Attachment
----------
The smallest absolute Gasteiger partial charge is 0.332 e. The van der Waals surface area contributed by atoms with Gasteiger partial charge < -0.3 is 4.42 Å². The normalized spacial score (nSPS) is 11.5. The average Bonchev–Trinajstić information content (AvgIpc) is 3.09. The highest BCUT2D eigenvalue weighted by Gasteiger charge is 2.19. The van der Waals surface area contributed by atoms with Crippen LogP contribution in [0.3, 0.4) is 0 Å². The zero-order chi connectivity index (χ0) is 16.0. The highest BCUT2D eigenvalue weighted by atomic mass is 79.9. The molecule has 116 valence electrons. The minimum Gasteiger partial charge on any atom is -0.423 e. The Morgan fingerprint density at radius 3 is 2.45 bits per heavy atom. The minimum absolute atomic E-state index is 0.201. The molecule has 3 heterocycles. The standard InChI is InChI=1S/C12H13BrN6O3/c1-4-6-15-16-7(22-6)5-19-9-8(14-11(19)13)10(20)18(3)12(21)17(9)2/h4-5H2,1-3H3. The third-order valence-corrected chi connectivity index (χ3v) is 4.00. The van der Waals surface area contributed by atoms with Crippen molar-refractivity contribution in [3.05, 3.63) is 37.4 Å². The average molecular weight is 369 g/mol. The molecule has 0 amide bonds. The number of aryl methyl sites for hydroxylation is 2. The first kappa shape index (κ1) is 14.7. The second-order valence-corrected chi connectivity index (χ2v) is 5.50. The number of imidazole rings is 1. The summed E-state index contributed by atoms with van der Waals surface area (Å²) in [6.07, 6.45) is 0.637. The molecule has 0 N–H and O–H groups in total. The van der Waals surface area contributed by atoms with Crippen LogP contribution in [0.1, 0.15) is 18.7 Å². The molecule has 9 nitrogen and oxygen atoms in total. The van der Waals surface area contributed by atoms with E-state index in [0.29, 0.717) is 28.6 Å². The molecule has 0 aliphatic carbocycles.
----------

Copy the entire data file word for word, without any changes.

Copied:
The smallest absolute Gasteiger partial charge is 0.332 e. The van der Waals surface area contributed by atoms with Gasteiger partial charge < -0.3 is 4.42 Å². The normalized spacial score (nSPS) is 11.5. The average Bonchev–Trinajstić information content (AvgIpc) is 3.09. The highest BCUT2D eigenvalue weighted by Gasteiger charge is 2.19. The van der Waals surface area contributed by atoms with Crippen LogP contribution in [0.3, 0.4) is 0 Å². The zero-order chi connectivity index (χ0) is 16.0. The highest BCUT2D eigenvalue weighted by atomic mass is 79.9. The molecule has 116 valence electrons. The minimum Gasteiger partial charge on any atom is -0.423 e. The Morgan fingerprint density at radius 3 is 2.45 bits per heavy atom. The minimum absolute atomic E-state index is 0.201. The molecule has 3 heterocycles. The standard InChI is InChI=1S/C12H13BrN6O3/c1-4-6-15-16-7(22-6)5-19-9-8(14-11(19)13)10(20)18(3)12(21)17(9)2/h4-5H2,1-3H3. The third-order valence-corrected chi connectivity index (χ3v) is 4.00. The van der Waals surface area contributed by atoms with Crippen molar-refractivity contribution in [3.05, 3.63) is 37.4 Å². The average molecular weight is 369 g/mol. The molecule has 0 amide bonds. The number of aryl methyl sites for hydroxylation is 2. The first kappa shape index (κ1) is 14.7. The second-order valence-corrected chi connectivity index (χ2v) is 5.50. The number of imidazole rings is 1. The summed E-state index contributed by atoms with van der Waals surface area (Å²) in [6.07, 6.45) is 0.637. The molecule has 0 N–H and O–H groups in total. The van der Waals surface area contributed by atoms with Crippen LogP contribution in [0.1, 0.15) is 18.7 Å². The molecule has 9 nitrogen and oxygen atoms in total. The van der Waals surface area contributed by atoms with E-state index in [0.29, 0.717) is 28.6 Å². The molecule has 0 aliphatic carbocycles.